Friday, November 21, 2008

KILT Historical Photos


One of the biggest stories in Houston radio in the 1950s was the Top 40 war between KILT and KNUZ. Actually, the war was over pretty fast. Gordon McLendon took over KLBS in May of 1957 and flipped the call letters to KILT on May 14th, launching a whole new air staff and his highly successful Top 40 format from KLIF, Dallas, and KTSA, San Antonio. According to Ronald Garay’s Gordon McLendon, The Maverick of Radio, within one month, by June, 15, 1957, all three rating services - Hooper, Trendex and Pulse - showed KILT had moved from last to first place in the Houston market. Garay says the Top 40 format worked better on KILT than it had on KLIF and Don Keyes once wrote that McLendon basically made no mistakes in his second foray into Houston.

As was typical of McLendon stations there were constant, attention getting promotions. There was the Treasure Hunt which, as it had in Dallas, led to people digging on private property. Houston listeners also heard the ‘Oops, sorry’ apology for some obscenities supposedly aired accidentally on the station during live coverage of a news event.

But apparently the most attention getting promotion, even garnering national news notice, was the flagpole sitter, who was none other than program director and afternoon drive DJ Don Keyes. Keyes was to work for McLendon for years, serving as National Program Director of the McLendon group after graduating from KILT. Soon after taking over KILT, McLendon had ordered Keyes up on a flagpole positioned in the parking lot of the new Gulfgate Mall which also happened to be situated next to the first freeway in Houston, the Gulf Freeway, now I-45 South. Keyes was to stay there until KILT beat KNUZ.

Google is in the process of uploading the photographic archives of Life Magazine, about 10 million photos, and I have discovered a couple of photos of KILT in June, 1957, one of Keyes, clad in a kilt, scaling the tower.

Somewhere I have read Keyes retelling of the story of this promotion but I cannot find it now. Keyes died in 2006 but shortly before he had posted some memoirs on line and I thought that was where I read it but apparently not.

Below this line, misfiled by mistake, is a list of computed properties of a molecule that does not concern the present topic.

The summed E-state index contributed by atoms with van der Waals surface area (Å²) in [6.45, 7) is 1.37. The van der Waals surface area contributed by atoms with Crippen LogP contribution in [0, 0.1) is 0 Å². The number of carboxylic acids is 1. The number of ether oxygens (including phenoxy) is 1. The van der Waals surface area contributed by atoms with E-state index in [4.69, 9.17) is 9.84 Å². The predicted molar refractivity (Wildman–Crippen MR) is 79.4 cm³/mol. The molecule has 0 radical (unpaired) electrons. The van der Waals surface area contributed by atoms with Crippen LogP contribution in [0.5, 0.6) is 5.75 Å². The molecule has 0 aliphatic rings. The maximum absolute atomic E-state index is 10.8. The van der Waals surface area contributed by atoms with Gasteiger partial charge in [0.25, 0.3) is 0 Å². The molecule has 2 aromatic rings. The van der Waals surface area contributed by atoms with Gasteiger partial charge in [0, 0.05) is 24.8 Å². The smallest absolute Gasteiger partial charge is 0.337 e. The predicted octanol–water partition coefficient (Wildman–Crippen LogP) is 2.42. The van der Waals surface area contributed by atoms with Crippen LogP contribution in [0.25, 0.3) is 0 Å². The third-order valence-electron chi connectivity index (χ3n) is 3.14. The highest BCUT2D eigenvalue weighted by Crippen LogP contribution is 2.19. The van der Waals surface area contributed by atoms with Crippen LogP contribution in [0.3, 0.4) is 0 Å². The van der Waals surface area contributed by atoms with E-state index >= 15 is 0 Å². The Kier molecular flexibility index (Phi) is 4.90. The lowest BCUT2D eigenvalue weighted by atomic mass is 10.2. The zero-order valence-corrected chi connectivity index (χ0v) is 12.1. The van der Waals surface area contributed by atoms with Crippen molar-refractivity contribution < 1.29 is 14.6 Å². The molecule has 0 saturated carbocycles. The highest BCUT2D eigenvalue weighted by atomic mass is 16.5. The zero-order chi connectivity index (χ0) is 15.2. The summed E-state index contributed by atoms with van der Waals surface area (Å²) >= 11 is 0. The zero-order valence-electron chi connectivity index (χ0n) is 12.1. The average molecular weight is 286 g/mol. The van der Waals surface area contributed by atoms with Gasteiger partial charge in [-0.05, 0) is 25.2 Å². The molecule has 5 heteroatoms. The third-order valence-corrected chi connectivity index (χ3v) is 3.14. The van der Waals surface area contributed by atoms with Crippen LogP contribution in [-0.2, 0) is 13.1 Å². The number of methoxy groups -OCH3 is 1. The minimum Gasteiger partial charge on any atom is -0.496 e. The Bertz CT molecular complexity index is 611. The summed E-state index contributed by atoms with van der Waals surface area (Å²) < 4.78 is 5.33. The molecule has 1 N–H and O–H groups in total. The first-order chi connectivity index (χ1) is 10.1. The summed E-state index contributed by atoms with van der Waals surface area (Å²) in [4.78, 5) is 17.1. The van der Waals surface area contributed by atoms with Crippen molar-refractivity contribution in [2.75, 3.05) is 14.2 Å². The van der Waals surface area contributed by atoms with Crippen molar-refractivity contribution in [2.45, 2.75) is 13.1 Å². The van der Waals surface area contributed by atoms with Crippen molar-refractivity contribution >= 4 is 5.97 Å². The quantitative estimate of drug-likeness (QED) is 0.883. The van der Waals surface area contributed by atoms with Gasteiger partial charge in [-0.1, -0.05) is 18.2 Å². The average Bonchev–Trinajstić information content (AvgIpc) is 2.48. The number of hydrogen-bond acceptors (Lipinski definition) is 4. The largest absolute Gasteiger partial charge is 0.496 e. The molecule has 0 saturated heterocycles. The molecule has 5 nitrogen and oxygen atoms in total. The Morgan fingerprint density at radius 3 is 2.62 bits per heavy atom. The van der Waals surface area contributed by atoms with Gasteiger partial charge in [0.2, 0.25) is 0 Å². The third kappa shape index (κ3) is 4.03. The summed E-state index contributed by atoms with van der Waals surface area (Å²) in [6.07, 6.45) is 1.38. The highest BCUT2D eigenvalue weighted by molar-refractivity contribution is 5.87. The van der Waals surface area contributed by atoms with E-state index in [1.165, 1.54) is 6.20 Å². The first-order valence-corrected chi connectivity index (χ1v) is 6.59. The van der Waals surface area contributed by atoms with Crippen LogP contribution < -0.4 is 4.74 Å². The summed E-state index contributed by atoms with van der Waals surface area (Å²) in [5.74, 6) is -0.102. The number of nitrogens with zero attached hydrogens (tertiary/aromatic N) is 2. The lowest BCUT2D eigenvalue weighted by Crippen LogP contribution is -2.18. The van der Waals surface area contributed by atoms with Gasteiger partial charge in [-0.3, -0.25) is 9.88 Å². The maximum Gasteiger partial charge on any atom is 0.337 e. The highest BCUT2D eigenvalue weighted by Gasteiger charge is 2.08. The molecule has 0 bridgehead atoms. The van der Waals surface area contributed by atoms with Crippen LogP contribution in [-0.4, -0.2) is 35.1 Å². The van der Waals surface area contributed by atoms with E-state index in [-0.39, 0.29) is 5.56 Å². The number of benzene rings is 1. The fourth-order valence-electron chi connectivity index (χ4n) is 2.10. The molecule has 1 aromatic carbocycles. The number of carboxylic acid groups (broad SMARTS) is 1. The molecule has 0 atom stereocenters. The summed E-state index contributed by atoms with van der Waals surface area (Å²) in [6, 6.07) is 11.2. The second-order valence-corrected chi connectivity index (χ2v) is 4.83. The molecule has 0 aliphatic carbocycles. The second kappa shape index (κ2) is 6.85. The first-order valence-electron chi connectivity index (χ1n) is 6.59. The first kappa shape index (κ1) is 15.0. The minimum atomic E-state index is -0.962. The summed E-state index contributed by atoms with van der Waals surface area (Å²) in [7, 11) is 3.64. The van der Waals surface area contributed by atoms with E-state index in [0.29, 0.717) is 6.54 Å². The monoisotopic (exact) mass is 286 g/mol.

Nevertheless Keyes' memoir is a great read.

Another photo from the Life collection shows new KILT morning DJ Elliot Field in the studio, flanked by a horse. According to the caption, Field had offered a pair of shoe laces in trade for anything of value and the winning offer was that 4 year old mare.



Note the plaid tie and plaid sport coat. I believe those are electrical transcription devices in the background. This photo will be of special interest to KILT alumnae. Unless I’m mistaken, that board was was still in use at the KILT studio at 500 Lovett Blvd, which McLendon built, up until the station moved to Greenway Plaza in 1995. It was in the News Production studio which may have been the original air studio. I wouldn’t be surprised if that Ampex in the background was still in use, too. I don’t know what McLendon’s policies were regarding equipment but LIN Broadcasting, which owned KILT when I went to work for it in 1983, did not believe in spending money for new equipment (or salaries); the KILT engineering staff did an amazing job of keeping ancient equipment working.

The Google Life Magazine Photo Archives

Edited 5/3/2014 to add:  Galvestonian Bill Cherry's feature story that brings up the flagpole sitting incident.

6 comments:

Chuck Tiller said...

That’s Joske’s Department store in the background. My sister and I used to fight over the radio when we were young. She would put on KNUZ and I would come by when she wasn’t around and put on KILT. Of course, my Mother took control and listened to Beautiful KXYZ 1320. She put the competition to an end. Ironically, years later I would find myself on the air 1st on KNUZ in 1975 and in November 1984 at KILT. By the time I got to both stations they had become country stations.

Sarah Williams said...

I went to work at KILT, downtown in the Milby Hotel (directly across from the Rice Hotel) in June of 1958. We moved to 500 Lovett Blvd the following spring. Somewhere (!) I have an invitation to the grand opening which has Beverly Bales Weaver and me, in Kilts, out by the fish pond. Actually she was just Beverly Bales then but when I returned to Houston after being a Navy wife and went back to work, then she was Beverly Weaver, married to Bill, the first General Manager for KILT. It was he who worked the deal to bring the Beatles to the Coliseum.

Bruce said...

Thanks Sarah,

Great to hear from you.

Would love to see that invitation.

Bruce

El Sugar said...

Does anyone remember a canteen held in Houston in the late 50's. I was around 7 or 8 at the time but I remember it being called something like (spelling will be crazy but sounds like...) sibtanteen canteen? There were several black acts performing. The group that sang "Charlie Brown", and another group with a female lead singer along with many others. I am trying to put this memory together. A night to remember for me. Big event at the time.

Bruce said...

I think you're probably referring to the Civitan Club Teen Canteens. You can read about the organization in Wikipedia and some local memories in this thread; www.houstonarchitecture.com/haif/topic/28420-teen-hall-club-in-the-60s

El Sugar said...

Thanks Bruce. That is it.